My life is like...

October 11, 2010
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In a lot of ways my life is like the sport of rowing.

The shore is like my past. Once I have gotten in that boat and launched off for my race, there is no looking back. No regrets, no disappointment, I have to just keep rowing.

The water is comparable to the problems I face in life. Some days, the water will be smooth, hardly any waves at all, while other days I’ll be put against the task of getting past waves that could potentially flip my boat.

The boat is like my perspective. I can only do in the boat what I have learned; similarly, I can only base my opinions on the experiences I’ve had. Though my boat will sometimes be unbalanced, I’ll make the best of the situation I’ve been placed in and learn from it.

The oars can be related to my will and drive to succeed. Though there are times the oars will rip my hands open, leaving them in so much pain that I feel I cannot go on, I know my hands will heal, and I’ll have become more conditioned because of it. I know the harder I pull on the oar, and the greater endurance I build from doing so, the more likely I’ll obtain the outcome I was working towards.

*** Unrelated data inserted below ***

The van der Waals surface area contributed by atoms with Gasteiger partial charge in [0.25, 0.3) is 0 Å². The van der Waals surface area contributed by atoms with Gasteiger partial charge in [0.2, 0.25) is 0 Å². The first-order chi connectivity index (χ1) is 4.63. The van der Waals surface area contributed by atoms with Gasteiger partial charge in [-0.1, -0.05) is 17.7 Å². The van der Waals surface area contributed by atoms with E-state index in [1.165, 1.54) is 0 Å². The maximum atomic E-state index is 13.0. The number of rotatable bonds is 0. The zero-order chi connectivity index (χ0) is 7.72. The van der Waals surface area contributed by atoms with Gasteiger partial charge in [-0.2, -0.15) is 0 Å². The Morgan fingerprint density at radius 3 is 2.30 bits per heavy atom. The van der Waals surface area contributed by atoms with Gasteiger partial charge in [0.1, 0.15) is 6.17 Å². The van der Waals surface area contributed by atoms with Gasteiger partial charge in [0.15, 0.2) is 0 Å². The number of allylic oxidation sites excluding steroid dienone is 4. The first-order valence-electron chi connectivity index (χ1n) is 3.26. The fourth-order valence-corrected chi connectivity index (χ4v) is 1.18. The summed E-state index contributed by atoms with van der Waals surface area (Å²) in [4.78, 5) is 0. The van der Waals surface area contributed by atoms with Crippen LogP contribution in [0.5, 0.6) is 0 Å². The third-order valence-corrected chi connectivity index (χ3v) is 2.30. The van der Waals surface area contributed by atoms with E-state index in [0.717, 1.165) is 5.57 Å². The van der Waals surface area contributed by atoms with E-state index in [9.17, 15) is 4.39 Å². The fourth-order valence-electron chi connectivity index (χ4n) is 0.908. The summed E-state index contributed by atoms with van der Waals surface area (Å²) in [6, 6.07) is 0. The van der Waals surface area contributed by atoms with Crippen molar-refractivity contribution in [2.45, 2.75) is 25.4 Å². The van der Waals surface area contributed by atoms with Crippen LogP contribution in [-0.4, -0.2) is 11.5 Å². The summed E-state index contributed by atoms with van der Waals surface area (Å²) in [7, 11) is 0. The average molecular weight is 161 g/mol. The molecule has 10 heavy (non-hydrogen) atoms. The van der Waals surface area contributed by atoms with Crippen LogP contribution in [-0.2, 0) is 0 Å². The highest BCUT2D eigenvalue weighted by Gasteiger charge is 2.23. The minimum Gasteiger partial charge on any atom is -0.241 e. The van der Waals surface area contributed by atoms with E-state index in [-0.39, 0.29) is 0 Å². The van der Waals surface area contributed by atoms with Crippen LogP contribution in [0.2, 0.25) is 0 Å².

My teammates, in almost a literal way, can be related to my family and friends. Sometimes the race will get hard. My body will ache, my throat will be sore, and I will feel like quitting. However, I know that I have eight other people in the boat counting on me, and not only will quitting be letting myself down but those girls too.

The coxswain is much like my morals and values. When rowing, I cannot see the racecourse, so I must rely on the coxswain to guide me. Although there will be time she won’t know what’s around a corner she must use her best judgment to get the boat to the end.

The finish line is most similar to my goals and dreams. Although my goal during a race is to be the first to cross the finish line my goals in life are much more than that. I realize that I have a long ways to go before I reach my “finish line” and I understand myself to know that I won’t settle for okay or even good. When one goal is finished I create another one to work towards.

Overall, the most important lesson I’ve learned through rowing about life is that life is what I make it. I can choose to angry and wallow in self-pity or I learn from my mistakes.

I will always work towards being the best person I can with the hand that I’m dealt and to constantly take the opportunities I’m offered to learn and grow.

I am a rower.

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